It Really Isn't All About Me

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Sometimes you just have to let things go and move forward. Joseph’s older brothers arrive in Egypt (Genesis 42:3). Famine has spread to Canaan and there is nothing left to do but to leave home turf and try to buy food elsewhere. The brothers are basically unchanged in appearance, older to be sure, and perhaps a lot wiser as well. Joseph has radically changed, taking on the appearance of an Egyptian. So when the brothers are presented to him, they do not recognize him. Of course, neither did they expect to ever see him again.

As Joseph eavesdrops on the conversation among the brothers, he is aware that the jealous siblings who sold him into slavery are not the same men that he once knew. But he determines to test them to be sure. When they arrive back in Canaan they are one brother short (42:24). Simeon is captive in Egypt as surety for the return of the others with their young brother, Benjamin. They also have all the money they took with them to pray for the grain (42:28). They look upon this, not as a gesture of generosity, but as a means of entrapment. Interestingly, they also know God has a whole lot to do with all this!

But what impresses me is that even though Israel hasn’t changed—he is still playing favourites among his sons (42:36)—the other brothers seem to have left behind their jealousy and their need for revenge. They have acknowledged their guilt: “They said one to another, ‘Surely we are being punished because of our brother. We saw how distressed he was when he pleaded with us for his life, but we would not listen; that’s why this distress has come upon us...Now we must give an accounting for his blood’” (42:21, 22).

The older brothers have lived for years with their father’s pain. And though they have never apparently confessed to him what they did, they have lived with the guilt that their actions generated. Their father has not changed—he still prefers Rachel’s sons to Leah’s. But the boys have moved on. They have accepted what they could not change and have become more compassionate men for it. Now we find men who are willing to share their father’s pain at his loss and also willing to make sacrifices to ease that pain. Reuben even offers to give his own sons up if anything should happen to Benjamin (42:37). Whatever we may think about that offer, we have to believe that he made it in good faith as a man who had learned just how terrible the consequences of ones’ sins are for himself and for others.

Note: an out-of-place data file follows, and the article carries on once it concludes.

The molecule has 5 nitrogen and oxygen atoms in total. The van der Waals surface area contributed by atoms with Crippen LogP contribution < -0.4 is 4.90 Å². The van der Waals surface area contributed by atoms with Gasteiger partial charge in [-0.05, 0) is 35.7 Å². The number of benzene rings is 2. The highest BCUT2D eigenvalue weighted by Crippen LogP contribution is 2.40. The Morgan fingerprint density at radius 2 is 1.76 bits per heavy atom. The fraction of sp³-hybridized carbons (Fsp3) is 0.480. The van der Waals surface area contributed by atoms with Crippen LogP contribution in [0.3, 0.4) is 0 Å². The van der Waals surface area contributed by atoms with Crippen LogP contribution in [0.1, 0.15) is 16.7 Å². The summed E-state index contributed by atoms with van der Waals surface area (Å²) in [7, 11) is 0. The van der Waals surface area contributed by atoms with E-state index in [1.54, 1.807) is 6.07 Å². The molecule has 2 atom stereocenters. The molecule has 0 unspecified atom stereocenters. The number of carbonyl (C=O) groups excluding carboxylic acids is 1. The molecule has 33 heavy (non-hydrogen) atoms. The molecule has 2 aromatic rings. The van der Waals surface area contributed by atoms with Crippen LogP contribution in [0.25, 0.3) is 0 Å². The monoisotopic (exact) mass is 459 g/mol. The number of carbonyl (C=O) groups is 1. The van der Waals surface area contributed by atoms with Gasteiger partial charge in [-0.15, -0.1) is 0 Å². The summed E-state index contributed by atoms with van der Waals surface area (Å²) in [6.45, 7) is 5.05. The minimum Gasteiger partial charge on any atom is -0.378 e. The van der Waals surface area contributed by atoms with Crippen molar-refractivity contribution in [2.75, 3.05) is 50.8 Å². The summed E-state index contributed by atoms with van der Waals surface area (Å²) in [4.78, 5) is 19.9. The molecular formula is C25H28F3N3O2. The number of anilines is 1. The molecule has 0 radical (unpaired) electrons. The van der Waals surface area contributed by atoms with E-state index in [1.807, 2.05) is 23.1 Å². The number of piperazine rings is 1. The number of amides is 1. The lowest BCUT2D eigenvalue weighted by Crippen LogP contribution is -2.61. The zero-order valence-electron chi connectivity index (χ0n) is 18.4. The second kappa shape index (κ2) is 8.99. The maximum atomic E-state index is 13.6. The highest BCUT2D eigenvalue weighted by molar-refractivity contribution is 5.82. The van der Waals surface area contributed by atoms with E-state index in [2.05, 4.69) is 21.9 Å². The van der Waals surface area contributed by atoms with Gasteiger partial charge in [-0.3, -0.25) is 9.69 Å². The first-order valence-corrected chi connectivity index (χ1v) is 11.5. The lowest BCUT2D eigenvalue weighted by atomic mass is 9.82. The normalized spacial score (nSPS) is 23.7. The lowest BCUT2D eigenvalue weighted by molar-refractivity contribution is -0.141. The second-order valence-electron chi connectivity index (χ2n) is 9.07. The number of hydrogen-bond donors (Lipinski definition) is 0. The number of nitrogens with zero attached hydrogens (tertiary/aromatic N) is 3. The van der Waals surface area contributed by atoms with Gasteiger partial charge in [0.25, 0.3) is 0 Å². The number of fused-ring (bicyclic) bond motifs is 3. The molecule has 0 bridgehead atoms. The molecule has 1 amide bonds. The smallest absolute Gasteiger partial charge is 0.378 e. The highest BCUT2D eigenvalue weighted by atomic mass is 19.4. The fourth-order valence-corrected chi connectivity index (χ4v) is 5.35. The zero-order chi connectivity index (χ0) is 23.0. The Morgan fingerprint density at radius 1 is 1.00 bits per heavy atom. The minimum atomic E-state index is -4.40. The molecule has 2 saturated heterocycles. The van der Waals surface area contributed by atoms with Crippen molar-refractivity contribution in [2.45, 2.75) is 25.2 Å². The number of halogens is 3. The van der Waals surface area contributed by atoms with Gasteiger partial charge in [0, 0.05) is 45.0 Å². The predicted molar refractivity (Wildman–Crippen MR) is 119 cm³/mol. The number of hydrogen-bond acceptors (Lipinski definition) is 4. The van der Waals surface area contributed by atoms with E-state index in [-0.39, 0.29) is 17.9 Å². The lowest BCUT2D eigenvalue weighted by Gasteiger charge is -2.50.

It’s a lesson that we often learn too late. We don’t always think of where one sin might lead us or what effect that one sin might have on someone we never meant to hurt in the first place. If this story had ended differently, could it have been that Reuben’s two sons, innocent of anything to do with their father’s sins, would have lost their lives because of that sin?

My decisions, and yours, have an impact far beyond what we can calculate as we are making them. When those decisions are innocuous, or inoffensive, it’s not a big deal. However, when we are faced with the temptation to sin, the story changes. It’s one thing to accept the consequences upon ourselves for the sinful decisions we make. It’s quite another to condemn others to suffering those consequences even though they had nothing to do with the decision we made.

Think twice and then think again. It's really isn't all about us.

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